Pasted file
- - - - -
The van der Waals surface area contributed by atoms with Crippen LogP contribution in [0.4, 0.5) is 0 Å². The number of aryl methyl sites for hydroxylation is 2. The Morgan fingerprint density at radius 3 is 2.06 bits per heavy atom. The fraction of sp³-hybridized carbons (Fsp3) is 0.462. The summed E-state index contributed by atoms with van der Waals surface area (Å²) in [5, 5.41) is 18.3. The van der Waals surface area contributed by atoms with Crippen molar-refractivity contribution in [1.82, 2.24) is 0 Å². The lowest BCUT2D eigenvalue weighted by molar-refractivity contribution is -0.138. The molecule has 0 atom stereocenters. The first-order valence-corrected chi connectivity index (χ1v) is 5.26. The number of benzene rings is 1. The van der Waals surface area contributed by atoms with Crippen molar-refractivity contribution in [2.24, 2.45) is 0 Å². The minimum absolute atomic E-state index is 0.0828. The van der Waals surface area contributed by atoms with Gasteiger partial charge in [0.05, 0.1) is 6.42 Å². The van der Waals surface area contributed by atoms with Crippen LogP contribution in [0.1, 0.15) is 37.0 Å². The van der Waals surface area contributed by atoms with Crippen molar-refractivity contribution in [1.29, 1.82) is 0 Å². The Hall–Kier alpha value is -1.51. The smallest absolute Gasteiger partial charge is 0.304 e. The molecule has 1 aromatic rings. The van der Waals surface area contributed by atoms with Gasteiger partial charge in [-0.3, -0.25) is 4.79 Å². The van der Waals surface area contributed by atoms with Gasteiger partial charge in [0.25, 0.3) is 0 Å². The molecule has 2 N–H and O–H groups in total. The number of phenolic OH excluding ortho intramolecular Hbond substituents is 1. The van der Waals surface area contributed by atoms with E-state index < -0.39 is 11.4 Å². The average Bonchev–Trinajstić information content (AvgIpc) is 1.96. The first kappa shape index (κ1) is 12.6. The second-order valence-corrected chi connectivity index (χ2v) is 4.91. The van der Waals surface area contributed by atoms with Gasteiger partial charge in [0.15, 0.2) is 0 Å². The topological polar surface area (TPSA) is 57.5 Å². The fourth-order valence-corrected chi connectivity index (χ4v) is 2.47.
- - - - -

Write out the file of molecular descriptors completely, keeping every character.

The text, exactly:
The van der Waals surface area contributed by atoms with Crippen LogP contribution in [0.4, 0.5) is 0 Å². The number of aryl methyl sites for hydroxylation is 2. The Morgan fingerprint density at radius 3 is 2.06 bits per heavy atom. The fraction of sp³-hybridized carbons (Fsp3) is 0.462. The summed E-state index contributed by atoms with van der Waals surface area (Å²) in [5, 5.41) is 18.3. The van der Waals surface area contributed by atoms with Crippen molar-refractivity contribution in [1.82, 2.24) is 0 Å². The lowest BCUT2D eigenvalue weighted by molar-refractivity contribution is -0.138. The molecule has 0 atom stereocenters. The first-order valence-corrected chi connectivity index (χ1v) is 5.26. The number of benzene rings is 1. The van der Waals surface area contributed by atoms with Crippen molar-refractivity contribution in [2.24, 2.45) is 0 Å². The minimum absolute atomic E-state index is 0.0828. The van der Waals surface area contributed by atoms with Gasteiger partial charge in [0.05, 0.1) is 6.42 Å². The van der Waals surface area contributed by atoms with Crippen LogP contribution in [0.1, 0.15) is 37.0 Å². The van der Waals surface area contributed by atoms with Crippen molar-refractivity contribution in [1.29, 1.82) is 0 Å². The Hall–Kier alpha value is -1.51. The smallest absolute Gasteiger partial charge is 0.304 e. The molecule has 1 aromatic rings. The van der Waals surface area contributed by atoms with Gasteiger partial charge in [-0.3, -0.25) is 4.79 Å². The van der Waals surface area contributed by atoms with Gasteiger partial charge in [0.25, 0.3) is 0 Å². The molecule has 2 N–H and O–H groups in total. The number of phenolic OH excluding ortho intramolecular Hbond substituents is 1. The van der Waals surface area contributed by atoms with E-state index < -0.39 is 11.4 Å². The average Bonchev–Trinajstić information content (AvgIpc) is 1.96. The first kappa shape index (κ1) is 12.6. The second-order valence-corrected chi connectivity index (χ2v) is 4.91. The van der Waals surface area contributed by atoms with Gasteiger partial charge in [0.15, 0.2) is 0 Å². The topological polar surface area (TPSA) is 57.5 Å². The fourth-order valence-corrected chi connectivity index (χ4v) is 2.47.